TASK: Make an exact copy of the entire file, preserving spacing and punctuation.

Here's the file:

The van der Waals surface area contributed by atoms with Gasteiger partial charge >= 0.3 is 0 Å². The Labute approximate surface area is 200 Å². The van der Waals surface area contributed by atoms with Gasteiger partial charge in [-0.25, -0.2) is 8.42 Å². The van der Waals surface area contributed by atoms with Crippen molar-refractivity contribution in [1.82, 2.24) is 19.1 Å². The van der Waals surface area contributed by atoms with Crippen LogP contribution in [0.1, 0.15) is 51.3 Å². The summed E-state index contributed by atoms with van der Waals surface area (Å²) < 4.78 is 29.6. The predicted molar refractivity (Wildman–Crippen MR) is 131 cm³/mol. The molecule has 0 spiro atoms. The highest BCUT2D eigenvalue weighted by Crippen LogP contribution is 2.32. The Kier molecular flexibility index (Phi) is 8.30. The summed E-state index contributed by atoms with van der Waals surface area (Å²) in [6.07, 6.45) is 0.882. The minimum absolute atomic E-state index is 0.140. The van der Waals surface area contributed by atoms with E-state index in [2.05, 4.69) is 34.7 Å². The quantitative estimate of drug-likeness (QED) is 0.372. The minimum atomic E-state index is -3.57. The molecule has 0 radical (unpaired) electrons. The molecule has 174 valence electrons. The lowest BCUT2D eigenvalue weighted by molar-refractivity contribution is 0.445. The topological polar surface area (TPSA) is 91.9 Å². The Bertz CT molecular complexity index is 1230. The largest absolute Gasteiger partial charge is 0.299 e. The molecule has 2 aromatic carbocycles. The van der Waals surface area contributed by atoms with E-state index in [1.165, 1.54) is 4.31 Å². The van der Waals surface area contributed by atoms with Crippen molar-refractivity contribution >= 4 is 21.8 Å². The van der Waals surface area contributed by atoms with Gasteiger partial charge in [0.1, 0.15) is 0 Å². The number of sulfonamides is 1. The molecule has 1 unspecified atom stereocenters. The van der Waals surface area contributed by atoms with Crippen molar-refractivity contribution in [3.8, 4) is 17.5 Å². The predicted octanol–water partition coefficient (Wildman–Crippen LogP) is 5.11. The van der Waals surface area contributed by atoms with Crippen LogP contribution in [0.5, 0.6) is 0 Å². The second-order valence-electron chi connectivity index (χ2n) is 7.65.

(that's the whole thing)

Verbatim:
The van der Waals surface area contributed by atoms with Gasteiger partial charge >= 0.3 is 0 Å². The Labute approximate surface area is 200 Å². The van der Waals surface area contributed by atoms with Gasteiger partial charge in [-0.25, -0.2) is 8.42 Å². The van der Waals surface area contributed by atoms with Crippen molar-refractivity contribution in [1.82, 2.24) is 19.1 Å². The van der Waals surface area contributed by atoms with Crippen LogP contribution in [0.1, 0.15) is 51.3 Å². The summed E-state index contributed by atoms with van der Waals surface area (Å²) < 4.78 is 29.6. The predicted molar refractivity (Wildman–Crippen MR) is 131 cm³/mol. The molecule has 0 spiro atoms. The highest BCUT2D eigenvalue weighted by Crippen LogP contribution is 2.32. The Kier molecular flexibility index (Phi) is 8.30. The summed E-state index contributed by atoms with van der Waals surface area (Å²) in [6.07, 6.45) is 0.882. The minimum absolute atomic E-state index is 0.140. The van der Waals surface area contributed by atoms with E-state index in [2.05, 4.69) is 34.7 Å². The quantitative estimate of drug-likeness (QED) is 0.372. The minimum atomic E-state index is -3.57. The molecule has 0 radical (unpaired) electrons. The molecule has 174 valence electrons. The lowest BCUT2D eigenvalue weighted by molar-refractivity contribution is 0.445. The topological polar surface area (TPSA) is 91.9 Å². The Bertz CT molecular complexity index is 1230. The largest absolute Gasteiger partial charge is 0.299 e. The molecule has 2 aromatic carbocycles. The van der Waals surface area contributed by atoms with E-state index in [1.165, 1.54) is 4.31 Å². The van der Waals surface area contributed by atoms with Crippen molar-refractivity contribution >= 4 is 21.8 Å². The van der Waals surface area contributed by atoms with Gasteiger partial charge in [0.1, 0.15) is 0 Å². The number of sulfonamides is 1. The molecule has 1 unspecified atom stereocenters. The van der Waals surface area contributed by atoms with Crippen molar-refractivity contribution in [3.8, 4) is 17.5 Å². The predicted octanol–water partition coefficient (Wildman–Crippen LogP) is 5.11. The van der Waals surface area contributed by atoms with Crippen LogP contribution in [0.5, 0.6) is 0 Å². The second-order valence-electron chi connectivity index (χ2n) is 7.65.